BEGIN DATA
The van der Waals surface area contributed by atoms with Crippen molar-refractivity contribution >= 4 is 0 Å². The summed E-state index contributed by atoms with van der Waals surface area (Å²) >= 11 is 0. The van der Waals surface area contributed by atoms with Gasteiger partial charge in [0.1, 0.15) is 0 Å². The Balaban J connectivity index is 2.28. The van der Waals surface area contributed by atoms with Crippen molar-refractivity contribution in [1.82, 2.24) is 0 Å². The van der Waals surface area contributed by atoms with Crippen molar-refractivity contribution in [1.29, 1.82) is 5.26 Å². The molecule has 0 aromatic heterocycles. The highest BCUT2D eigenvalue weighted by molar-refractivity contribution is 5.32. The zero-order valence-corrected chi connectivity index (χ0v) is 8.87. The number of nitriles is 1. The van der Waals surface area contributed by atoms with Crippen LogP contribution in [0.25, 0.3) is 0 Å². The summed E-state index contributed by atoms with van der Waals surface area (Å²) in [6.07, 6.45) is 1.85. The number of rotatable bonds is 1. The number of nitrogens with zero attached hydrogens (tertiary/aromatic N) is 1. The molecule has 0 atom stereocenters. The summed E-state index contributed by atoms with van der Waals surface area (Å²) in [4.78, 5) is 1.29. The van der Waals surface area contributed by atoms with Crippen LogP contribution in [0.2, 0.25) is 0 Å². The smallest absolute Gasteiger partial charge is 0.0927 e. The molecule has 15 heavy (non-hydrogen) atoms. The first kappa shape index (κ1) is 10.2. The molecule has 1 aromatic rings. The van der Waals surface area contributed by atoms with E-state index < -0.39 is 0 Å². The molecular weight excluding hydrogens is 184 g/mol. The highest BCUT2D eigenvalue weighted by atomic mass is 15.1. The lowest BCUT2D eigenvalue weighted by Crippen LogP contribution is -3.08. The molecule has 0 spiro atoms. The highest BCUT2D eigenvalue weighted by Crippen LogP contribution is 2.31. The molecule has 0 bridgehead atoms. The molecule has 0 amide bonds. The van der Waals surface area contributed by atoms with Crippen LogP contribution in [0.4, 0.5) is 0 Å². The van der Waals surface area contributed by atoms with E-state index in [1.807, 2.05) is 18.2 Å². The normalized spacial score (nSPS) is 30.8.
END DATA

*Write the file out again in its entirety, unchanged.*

The van der Waals surface area contributed by atoms with Crippen molar-refractivity contribution >= 4 is 0 Å². The summed E-state index contributed by atoms with van der Waals surface area (Å²) >= 11 is 0. The van der Waals surface area contributed by atoms with Gasteiger partial charge in [0.1, 0.15) is 0 Å². The Balaban J connectivity index is 2.28. The van der Waals surface area contributed by atoms with Crippen molar-refractivity contribution in [1.82, 2.24) is 0 Å². The van der Waals surface area contributed by atoms with Crippen molar-refractivity contribution in [1.29, 1.82) is 5.26 Å². The molecule has 0 aromatic heterocycles. The highest BCUT2D eigenvalue weighted by molar-refractivity contribution is 5.32. The zero-order valence-corrected chi connectivity index (χ0v) is 8.87. The number of nitriles is 1. The van der Waals surface area contributed by atoms with Crippen LogP contribution in [0.25, 0.3) is 0 Å². The summed E-state index contributed by atoms with van der Waals surface area (Å²) in [6.07, 6.45) is 1.85. The number of rotatable bonds is 1. The number of nitrogens with zero attached hydrogens (tertiary/aromatic N) is 1. The molecule has 0 atom stereocenters. The summed E-state index contributed by atoms with van der Waals surface area (Å²) in [4.78, 5) is 1.29. The van der Waals surface area contributed by atoms with Crippen LogP contribution in [0.2, 0.25) is 0 Å². The smallest absolute Gasteiger partial charge is 0.0927 e. The molecule has 15 heavy (non-hydrogen) atoms. The first kappa shape index (κ1) is 10.2. The molecule has 1 aromatic rings. The van der Waals surface area contributed by atoms with E-state index < -0.39 is 0 Å². The molecular weight excluding hydrogens is 184 g/mol. The highest BCUT2D eigenvalue weighted by atomic mass is 15.1. The lowest BCUT2D eigenvalue weighted by Crippen LogP contribution is -3.08. The molecule has 0 spiro atoms. The highest BCUT2D eigenvalue weighted by Crippen LogP contribution is 2.31. The molecule has 0 bridgehead atoms. The molecule has 0 amide bonds. The van der Waals surface area contributed by atoms with Crippen LogP contribution in [0.4, 0.5) is 0 Å². The van der Waals surface area contributed by atoms with E-state index in [1.807, 2.05) is 18.2 Å². The normalized spacial score (nSPS) is 30.8.